Atom Egoyan may be the only filmmaker in the world who would go to the trouble of inventing fictional technology for a movie that couldn’t even remotely be considered science fiction. In truth, we’re probably no more than a few years away from a video chatroom that’ll host conversations among a dozen individuals in a dozen different locations, with all participants visible onscreen simultaneously via their webcams, but Egoyan couldn’t wait. In Adoration, set more or less in the present, a half-Lebanese high-school student named Simon (Bostick) spends a lot of time in one such chatroom, arguing with classmates and random adults about his father (Noam Jenkins)—a notorious terrorist who, back in the early ’90s, attempted to use his pregnant-with-Simon wife (Rachel Blanchard) as an unwitting suicide bomber. Or so Simon claims in a school assignment, at any rate. Only his teacher, Sabine (Khanjian), knows that Simon has simply plugged his deceased parents into a moldy news story ... but Sabine appears to have her own mysterious reasons for encouraging this flame-fanning deception.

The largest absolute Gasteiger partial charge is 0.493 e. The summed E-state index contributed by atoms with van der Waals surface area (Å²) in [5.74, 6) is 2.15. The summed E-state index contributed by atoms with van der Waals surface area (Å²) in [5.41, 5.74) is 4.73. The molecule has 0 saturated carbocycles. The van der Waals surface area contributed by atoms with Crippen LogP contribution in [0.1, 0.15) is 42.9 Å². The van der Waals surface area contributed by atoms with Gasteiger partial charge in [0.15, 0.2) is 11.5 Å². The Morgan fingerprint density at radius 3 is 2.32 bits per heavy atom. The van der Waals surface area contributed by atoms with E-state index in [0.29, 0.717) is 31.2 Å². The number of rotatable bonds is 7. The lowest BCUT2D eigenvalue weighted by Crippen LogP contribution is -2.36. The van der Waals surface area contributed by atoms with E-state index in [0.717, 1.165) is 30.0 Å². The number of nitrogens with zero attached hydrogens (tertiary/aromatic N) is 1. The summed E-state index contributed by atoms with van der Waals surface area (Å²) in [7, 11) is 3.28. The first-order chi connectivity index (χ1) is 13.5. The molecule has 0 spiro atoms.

Following the success—by art-house standards, anyway—of his masterworks Exotica (1994) and The Sweet Hereafter (1997), Egoyan spent more than a decade valiantly attempting to expand his range, adapting everyone from Samuel Beckett (Krapp’s Last Tape) to Rupert Holmes (Where the Truth Lies). The results were less than satisfying, and with Adoration, for better or worse, the director has finally given up and retreated to his signature style: chilly, stilted, intricately fragmented, solemnly ludicrous. I wouldn’t suggest that anyone unfamiliar with his work start here; for longtime fans, however, this admittedly scattershot effort will feel like a homecoming, which may make it easier to forgive the way that Egoyan’s potentially rich ideas about terrorism and technology ultimately wind up in the service of his usual bizarro-world take on grief management. He’s bitten off more than he can chew this time—I’m not sure just why Sabine begins showing up at Simon’s house disguised in a burqa and interrogating his uncle (Speedman, surprisingly effective) about his Christian faith—but this doggedly cerebral approach to emotional crises still produces a special and weirdly compelling kind of cognitive dissonance.